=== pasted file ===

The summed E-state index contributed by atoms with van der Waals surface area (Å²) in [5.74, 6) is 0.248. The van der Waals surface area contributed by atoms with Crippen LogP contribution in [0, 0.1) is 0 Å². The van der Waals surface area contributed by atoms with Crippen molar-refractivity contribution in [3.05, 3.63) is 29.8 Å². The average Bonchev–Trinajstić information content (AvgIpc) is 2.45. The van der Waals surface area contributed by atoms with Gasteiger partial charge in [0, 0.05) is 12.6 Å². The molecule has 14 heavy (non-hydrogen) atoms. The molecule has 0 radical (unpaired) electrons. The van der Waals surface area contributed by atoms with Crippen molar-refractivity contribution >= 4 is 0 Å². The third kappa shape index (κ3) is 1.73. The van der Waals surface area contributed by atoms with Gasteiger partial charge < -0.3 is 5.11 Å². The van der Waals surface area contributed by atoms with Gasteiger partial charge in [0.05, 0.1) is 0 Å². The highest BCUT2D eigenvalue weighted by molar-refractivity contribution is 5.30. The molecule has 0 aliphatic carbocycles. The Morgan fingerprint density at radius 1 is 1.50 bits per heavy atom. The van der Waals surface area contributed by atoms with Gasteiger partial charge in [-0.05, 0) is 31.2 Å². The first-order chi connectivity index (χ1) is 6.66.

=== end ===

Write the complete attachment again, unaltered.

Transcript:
The summed E-state index contributed by atoms with van der Waals surface area (Å²) in [5.74, 6) is 0.248. The van der Waals surface area contributed by atoms with Crippen LogP contribution in [0, 0.1) is 0 Å². The van der Waals surface area contributed by atoms with Crippen molar-refractivity contribution in [3.05, 3.63) is 29.8 Å². The average Bonchev–Trinajstić information content (AvgIpc) is 2.45. The van der Waals surface area contributed by atoms with Gasteiger partial charge in [0, 0.05) is 12.6 Å². The molecule has 14 heavy (non-hydrogen) atoms. The molecule has 0 radical (unpaired) electrons. The van der Waals surface area contributed by atoms with Crippen molar-refractivity contribution >= 4 is 0 Å². The third kappa shape index (κ3) is 1.73. The van der Waals surface area contributed by atoms with Gasteiger partial charge < -0.3 is 5.11 Å². The van der Waals surface area contributed by atoms with Gasteiger partial charge in [0.05, 0.1) is 0 Å². The highest BCUT2D eigenvalue weighted by molar-refractivity contribution is 5.30. The molecule has 0 aliphatic carbocycles. The Morgan fingerprint density at radius 1 is 1.50 bits per heavy atom. The van der Waals surface area contributed by atoms with Gasteiger partial charge in [-0.05, 0) is 31.2 Å². The first-order chi connectivity index (χ1) is 6.66.